Firefighter and former Royal Marine Katie Cornhill gives inclusivity talk to pupils in Lewes

Pupils at a Lewes school met a female firefighter and former Royal Marine to find out more about how society can be more inclusive this week

Katie Cornhill made the headlines when she spoke out about her no cisgender history and has since spent her time visiting schools to educate young people about gender identity issues.  

The ex-commando was nominated for Fire and Rescue Services’ Woman of the Year and is now head of training and development for East Sussex Fire and Rescue.

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Katie told teens at Lewes Old Grammar School how important it was to create an environment in which people can speak out about their identity.  

Katie Cornhill made the headlines when she spoke out about her no cisgender history and has since spent her time visiting schools to educate young people about gender identity issues

She told them: “Try to check that you are not making assumptions about people and ask yourself what you can do personally to make a positive difference to someone who may not self-identify in a traditional fashion. It is so helpful if you can demonstrate that you are committed to supporting different gender identities.”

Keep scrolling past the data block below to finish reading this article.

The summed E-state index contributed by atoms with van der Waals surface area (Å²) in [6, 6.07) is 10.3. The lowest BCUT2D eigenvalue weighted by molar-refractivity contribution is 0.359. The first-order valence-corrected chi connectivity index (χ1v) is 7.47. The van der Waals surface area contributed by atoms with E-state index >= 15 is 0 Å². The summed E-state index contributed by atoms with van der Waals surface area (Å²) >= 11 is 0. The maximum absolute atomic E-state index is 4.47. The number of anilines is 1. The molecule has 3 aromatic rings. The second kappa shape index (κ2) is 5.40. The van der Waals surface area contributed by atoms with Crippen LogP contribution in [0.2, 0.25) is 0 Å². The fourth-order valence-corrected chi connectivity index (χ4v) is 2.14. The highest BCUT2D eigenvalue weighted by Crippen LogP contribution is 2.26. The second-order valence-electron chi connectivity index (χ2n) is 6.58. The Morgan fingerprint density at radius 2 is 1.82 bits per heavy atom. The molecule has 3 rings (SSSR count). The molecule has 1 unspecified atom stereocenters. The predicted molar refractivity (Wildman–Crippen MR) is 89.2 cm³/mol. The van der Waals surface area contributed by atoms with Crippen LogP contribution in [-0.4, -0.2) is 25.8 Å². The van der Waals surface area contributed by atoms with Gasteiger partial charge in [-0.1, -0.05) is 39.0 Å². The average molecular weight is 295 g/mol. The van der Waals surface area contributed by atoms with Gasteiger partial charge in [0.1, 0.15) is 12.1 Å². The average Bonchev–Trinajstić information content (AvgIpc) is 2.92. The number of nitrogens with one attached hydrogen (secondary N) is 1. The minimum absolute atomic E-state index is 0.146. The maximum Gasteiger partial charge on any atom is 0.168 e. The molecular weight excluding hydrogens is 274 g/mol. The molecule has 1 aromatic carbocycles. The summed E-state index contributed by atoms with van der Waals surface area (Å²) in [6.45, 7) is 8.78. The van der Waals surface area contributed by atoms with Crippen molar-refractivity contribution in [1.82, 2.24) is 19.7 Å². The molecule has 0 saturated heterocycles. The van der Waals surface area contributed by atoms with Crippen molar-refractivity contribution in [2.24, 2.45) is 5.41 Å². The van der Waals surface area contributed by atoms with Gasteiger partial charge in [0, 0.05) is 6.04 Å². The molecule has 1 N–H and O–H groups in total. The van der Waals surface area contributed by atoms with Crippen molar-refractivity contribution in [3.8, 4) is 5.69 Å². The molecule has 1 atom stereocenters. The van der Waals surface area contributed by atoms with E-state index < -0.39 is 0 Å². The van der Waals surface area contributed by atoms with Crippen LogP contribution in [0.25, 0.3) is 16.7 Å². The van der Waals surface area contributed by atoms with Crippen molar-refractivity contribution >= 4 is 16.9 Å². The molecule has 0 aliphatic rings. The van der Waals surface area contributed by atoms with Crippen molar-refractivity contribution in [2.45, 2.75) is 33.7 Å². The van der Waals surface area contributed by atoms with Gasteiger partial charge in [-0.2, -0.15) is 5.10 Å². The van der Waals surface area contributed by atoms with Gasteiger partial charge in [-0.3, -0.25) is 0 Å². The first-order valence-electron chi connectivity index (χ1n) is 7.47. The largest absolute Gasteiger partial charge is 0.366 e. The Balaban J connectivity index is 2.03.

Ms Cornhill well understands these difficulties. As a young child, she experimented with wearing girls’ clothes but by the age of nine was discouraged from doing so.

As she grew up, she became interested in joining the armed forces and made it into the Royal Marines, passing out as a section commander and serving six years including periods in northern Iraq and southern Turkey. While loving her job, she was still keeping her gender identity to herself and did not affirm her true identity until 2012.  

From then on, she has embarked upon a mission to educate society about her journey and make life easier for those in a similar position.  

Katie told teens at Lewes Old Grammar School how important it was to create an environment in which people can speak out about their identity.

LOGS Head of Pastoral Care  Lucy Roberts said: “As a community we have a focus on recognising the importance of equality and diversity so having the opportunity to hear about someone’s real life experiences is both hugely valuable and inspiring for pupils. Katie’s talk helped to drive home the impact that thoughtless words can have on others and encouraged us all to realise that we can make a difference by not being a bystander. We are very grateful to Katie for sharing her time and experiences with us.”

Katie said: “From the moment I knew that I wanted to be able to live in my true gender identity, I wanted to take other people with me, and you can't do that by not being open about yourself.”  

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